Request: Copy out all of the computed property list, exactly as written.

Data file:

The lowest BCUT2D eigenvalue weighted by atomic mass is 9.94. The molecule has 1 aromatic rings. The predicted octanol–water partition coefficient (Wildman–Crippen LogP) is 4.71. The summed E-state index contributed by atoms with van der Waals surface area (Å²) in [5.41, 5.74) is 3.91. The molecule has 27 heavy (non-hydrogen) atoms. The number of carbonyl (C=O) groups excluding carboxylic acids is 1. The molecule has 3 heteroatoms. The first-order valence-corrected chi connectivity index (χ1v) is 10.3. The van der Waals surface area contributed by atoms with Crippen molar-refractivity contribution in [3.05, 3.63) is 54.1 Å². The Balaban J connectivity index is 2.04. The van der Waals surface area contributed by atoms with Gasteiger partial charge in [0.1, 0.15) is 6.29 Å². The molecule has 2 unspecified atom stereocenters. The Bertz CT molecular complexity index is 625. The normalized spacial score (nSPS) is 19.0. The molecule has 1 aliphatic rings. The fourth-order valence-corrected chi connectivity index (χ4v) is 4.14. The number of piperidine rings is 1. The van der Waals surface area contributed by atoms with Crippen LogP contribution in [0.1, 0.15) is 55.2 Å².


The lowest BCUT2D eigenvalue weighted by atomic mass is 9.94. The molecule has 1 aromatic rings. The predicted octanol–water partition coefficient (Wildman–Crippen LogP) is 4.71. The summed E-state index contributed by atoms with van der Waals surface area (Å²) in [5.41, 5.74) is 3.91. The molecule has 27 heavy (non-hydrogen) atoms. The number of carbonyl (C=O) groups excluding carboxylic acids is 1. The molecule has 3 heteroatoms. The first-order valence-corrected chi connectivity index (χ1v) is 10.3. The van der Waals surface area contributed by atoms with Crippen molar-refractivity contribution in [3.05, 3.63) is 54.1 Å². The Balaban J connectivity index is 2.04. The van der Waals surface area contributed by atoms with Gasteiger partial charge in [0.1, 0.15) is 6.29 Å². The molecule has 2 unspecified atom stereocenters. The Bertz CT molecular complexity index is 625. The normalized spacial score (nSPS) is 19.0. The molecule has 1 aliphatic rings. The fourth-order valence-corrected chi connectivity index (χ4v) is 4.14. The number of piperidine rings is 1. The van der Waals surface area contributed by atoms with Crippen LogP contribution in [0.1, 0.15) is 55.2 Å².